Mamie Gummer, Jonathan Groff, and Demetri Martin in Taking Woodstock
(© Focus Features)
Mamie Gummer, Jonathan Groff, and Demetri Martin
in Taking Woodstock
(© Focus Features)
Between the award-winning revival of Hair on Broadway and the numerous celebrations of the Woodstock nation's 40th anniversary, it's time to dust off that fringed leather vest, put on those tinted granny glasses, and get mellow to the tunes of Crosby, Stills and Nash, Richie Havens, and Joan Baez. At least that's the message Oscar-winning director Ang Lee hopes audiences will be taking home when they see his new film, Taking Woodstock, a nostalgic ode to that historic hippie event as seen from the backstage perspective.

After a decade of making such dramatic films as The Ice Storm, Brokeback Mountain, and Lust, Caution, Lee says he needed a change of pace. "I was in an abyss of profound depression and two things happened to me. I wanted to try to regain some innocence and to do a comedy. Then I was on a San Francisco TV show to promote my last film and so was Elliot Tiber, who gave me a copy of his book, Taking Woodstock. And it just clicked for me. I had watched Woodstock on TV in Taiwan when I was 14, but wherever you were, you wanted to be there."

The first challenge was finding someone to play Tiber, a semi-closted man who helped his parents run a small hotel in the Catskills. Comedian Demetri Martin, who won the role of Tiber, was discovered by James Schamus, co-founder and CEO of Focus Films and Lee's longtime collaborator (and co-writer of Taking Woodstock), all thanks to his teenaged daughter. "She kept after me to watch a clip of him on YouTube and I saw he had this sweet outsider awkwardness that we wanted for Elliot," Schamus says.

"My audition was actually a screen test of four scenes with Ang directing me," Martin recalls. "First, there was all this rehearsal with Ang and he'd say things like, 'Do it louder, now do it like you're afraid.' I think he just wanted to find out what, if anything, I could do. And the next thing I know, I'm in a scene with Imelda Staunton [who plays his mother] and all I can think is she's Vera Drake!" As for eventually meeting his real-life counterpart, Martin notes: "I actually did meet Elliot, but breaking away from my family and being a bit awkward are about my only real-life parallels with him."

The cast is full of theater-trained actors, including Mamie Gummer, Henry Goodman, Skylar Astin, Daniel Eric Gold, Paul Dano, and Steven Kunken, amomg many others. Among the most prominent is Broadway (and current Bacchae) star Jonathan Groff. who plays Michael Lang, the real-life mastermind behind the original Woodstock. The curly-haired actor (who performs in the film shirtless in a fringed vest) has perhaps the best on-screen entrance and exit in years; he arrives in a helicopter and leaves riding a big white horse. Getting the chance to do that, however, was not something Groff expected.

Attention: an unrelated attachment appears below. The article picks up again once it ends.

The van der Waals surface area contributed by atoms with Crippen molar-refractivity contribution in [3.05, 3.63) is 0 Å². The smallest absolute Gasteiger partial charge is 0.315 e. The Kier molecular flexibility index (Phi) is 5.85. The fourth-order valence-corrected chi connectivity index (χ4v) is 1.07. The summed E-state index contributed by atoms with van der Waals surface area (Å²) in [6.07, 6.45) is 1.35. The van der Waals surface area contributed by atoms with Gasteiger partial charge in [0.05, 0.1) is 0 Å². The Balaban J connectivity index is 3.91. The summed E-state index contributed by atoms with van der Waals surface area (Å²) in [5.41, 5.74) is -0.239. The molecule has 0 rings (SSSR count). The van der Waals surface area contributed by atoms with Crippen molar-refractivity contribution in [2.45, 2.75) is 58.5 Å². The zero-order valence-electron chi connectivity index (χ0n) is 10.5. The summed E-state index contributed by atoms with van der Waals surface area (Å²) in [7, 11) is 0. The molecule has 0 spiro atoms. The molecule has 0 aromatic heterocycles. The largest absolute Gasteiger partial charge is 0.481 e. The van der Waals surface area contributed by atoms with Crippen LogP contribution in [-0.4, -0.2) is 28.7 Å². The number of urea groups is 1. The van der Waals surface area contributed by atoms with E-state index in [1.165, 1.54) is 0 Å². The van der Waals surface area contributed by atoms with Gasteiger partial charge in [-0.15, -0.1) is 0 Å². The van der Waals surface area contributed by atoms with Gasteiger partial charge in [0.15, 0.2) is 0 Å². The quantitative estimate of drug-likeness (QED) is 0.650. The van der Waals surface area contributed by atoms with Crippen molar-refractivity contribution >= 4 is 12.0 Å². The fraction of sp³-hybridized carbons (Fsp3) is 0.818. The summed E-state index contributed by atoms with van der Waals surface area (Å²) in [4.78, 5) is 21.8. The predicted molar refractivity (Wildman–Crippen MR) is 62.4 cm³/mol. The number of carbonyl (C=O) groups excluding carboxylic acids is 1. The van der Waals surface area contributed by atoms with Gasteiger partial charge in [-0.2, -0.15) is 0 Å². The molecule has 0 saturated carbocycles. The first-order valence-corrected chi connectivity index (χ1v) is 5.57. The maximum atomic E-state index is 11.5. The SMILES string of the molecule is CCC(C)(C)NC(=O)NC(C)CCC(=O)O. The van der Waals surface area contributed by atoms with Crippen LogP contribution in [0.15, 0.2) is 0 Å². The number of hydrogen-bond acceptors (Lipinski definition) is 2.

"Five days after I wrapped up Spring Awakening, I put myself on tape for the film's casting director. I do that a lot and I never hear anything, because for a theater actor film can feel very distant and strange and unattainable," recalls Groff. "Three hours later. I got a call from my agent who said they had fast-tracked my tape to Ang and he loves it and thinks I might be the right guy for this part. And he said they'd call me."

And indeed, they did. "I went home to Harrisburg ,and I'm singing songs from The Sound of Music in an old people's home with my mom and then we get in the van and there's a message on my cell phone from my agent -- and he says, 'You just got your first movie!'" says Groff. "So last summer, I would go do Hair in Central Park and finish by 11, take off Claude's wig, and then get in a white van to drive three hours upstate and put on Michael's wig to rehearse with Ang," he notes .

Tony Award winner Liev Schreiber also donned several wigs for the film -- but his were long, blonde, and wavy, since he plays Vilma, the large transvestite hired by Elliot to provide protection for his family's hotel. "Wearing a dress really does affect how you move," he confesses. "You keep trying on clothes until something inspires some movement, at least that's how I did it. And then you feel, 'oh that scarf really does nail the outfit, and now I know how to move.' You have to walk in the shoes and spend a few days in a corset." Although Vilma is happy with who she is, Schreiber felt some sadness for his onscreen counterpart. "There's something quite tragic in these big rough-hewn men who actually imagine themselves to be very effete, small, beautiful women," he notes.

But the final words on Taking Woodstock -- which are anything but tragic -- belong to Lee: "Shooting the film felt like a dream -- like a really cool happening."